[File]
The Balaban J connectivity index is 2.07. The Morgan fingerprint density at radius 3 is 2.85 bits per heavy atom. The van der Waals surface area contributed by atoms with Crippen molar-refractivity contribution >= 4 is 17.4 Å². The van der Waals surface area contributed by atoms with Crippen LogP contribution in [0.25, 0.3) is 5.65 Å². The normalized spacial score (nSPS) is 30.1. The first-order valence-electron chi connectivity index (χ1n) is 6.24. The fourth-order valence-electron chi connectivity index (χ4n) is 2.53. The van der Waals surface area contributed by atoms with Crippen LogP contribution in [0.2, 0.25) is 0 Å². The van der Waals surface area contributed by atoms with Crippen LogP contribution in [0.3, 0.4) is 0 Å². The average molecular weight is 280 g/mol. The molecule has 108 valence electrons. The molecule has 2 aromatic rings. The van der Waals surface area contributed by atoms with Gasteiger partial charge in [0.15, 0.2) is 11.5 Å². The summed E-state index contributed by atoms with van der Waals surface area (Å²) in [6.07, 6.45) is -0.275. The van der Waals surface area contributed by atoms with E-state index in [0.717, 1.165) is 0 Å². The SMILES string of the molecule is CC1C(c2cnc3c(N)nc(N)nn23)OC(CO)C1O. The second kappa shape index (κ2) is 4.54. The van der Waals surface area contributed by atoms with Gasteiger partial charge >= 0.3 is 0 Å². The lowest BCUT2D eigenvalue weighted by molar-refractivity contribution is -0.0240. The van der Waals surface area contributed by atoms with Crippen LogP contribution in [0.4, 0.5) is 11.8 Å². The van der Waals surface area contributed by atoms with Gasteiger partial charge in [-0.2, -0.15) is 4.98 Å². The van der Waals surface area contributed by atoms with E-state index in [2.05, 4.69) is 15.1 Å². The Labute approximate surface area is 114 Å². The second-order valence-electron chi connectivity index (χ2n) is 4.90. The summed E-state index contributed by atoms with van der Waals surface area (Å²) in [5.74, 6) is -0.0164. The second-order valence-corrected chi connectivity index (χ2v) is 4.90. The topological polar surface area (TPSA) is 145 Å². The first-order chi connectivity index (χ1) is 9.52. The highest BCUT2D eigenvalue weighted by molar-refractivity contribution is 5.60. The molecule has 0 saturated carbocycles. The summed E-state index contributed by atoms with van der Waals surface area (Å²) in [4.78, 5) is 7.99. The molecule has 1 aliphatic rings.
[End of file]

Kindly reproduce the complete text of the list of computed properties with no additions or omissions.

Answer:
The Balaban J connectivity index is 2.07. The Morgan fingerprint density at radius 3 is 2.85 bits per heavy atom. The van der Waals surface area contributed by atoms with Crippen molar-refractivity contribution >= 4 is 17.4 Å². The van der Waals surface area contributed by atoms with Crippen LogP contribution in [0.25, 0.3) is 5.65 Å². The normalized spacial score (nSPS) is 30.1. The first-order valence-electron chi connectivity index (χ1n) is 6.24. The fourth-order valence-electron chi connectivity index (χ4n) is 2.53. The van der Waals surface area contributed by atoms with Crippen LogP contribution in [0.2, 0.25) is 0 Å². The van der Waals surface area contributed by atoms with Crippen LogP contribution in [0.3, 0.4) is 0 Å². The average molecular weight is 280 g/mol. The molecule has 108 valence electrons. The molecule has 2 aromatic rings. The van der Waals surface area contributed by atoms with Gasteiger partial charge in [0.15, 0.2) is 11.5 Å². The summed E-state index contributed by atoms with van der Waals surface area (Å²) in [6.07, 6.45) is -0.275. The van der Waals surface area contributed by atoms with E-state index in [0.717, 1.165) is 0 Å². The SMILES string of the molecule is CC1C(c2cnc3c(N)nc(N)nn23)OC(CO)C1O. The second kappa shape index (κ2) is 4.54. The van der Waals surface area contributed by atoms with Gasteiger partial charge >= 0.3 is 0 Å². The lowest BCUT2D eigenvalue weighted by molar-refractivity contribution is -0.0240. The van der Waals surface area contributed by atoms with Crippen LogP contribution in [0.4, 0.5) is 11.8 Å². The van der Waals surface area contributed by atoms with Gasteiger partial charge in [-0.2, -0.15) is 4.98 Å². The van der Waals surface area contributed by atoms with E-state index in [2.05, 4.69) is 15.1 Å². The Labute approximate surface area is 114 Å². The second-order valence-electron chi connectivity index (χ2n) is 4.90. The summed E-state index contributed by atoms with van der Waals surface area (Å²) in [5.74, 6) is -0.0164. The second-order valence-corrected chi connectivity index (χ2v) is 4.90. The topological polar surface area (TPSA) is 145 Å². The first-order chi connectivity index (χ1) is 9.52. The highest BCUT2D eigenvalue weighted by molar-refractivity contribution is 5.60. The molecule has 0 saturated carbocycles. The summed E-state index contributed by atoms with van der Waals surface area (Å²) in [4.78, 5) is 7.99. The molecule has 1 aliphatic rings.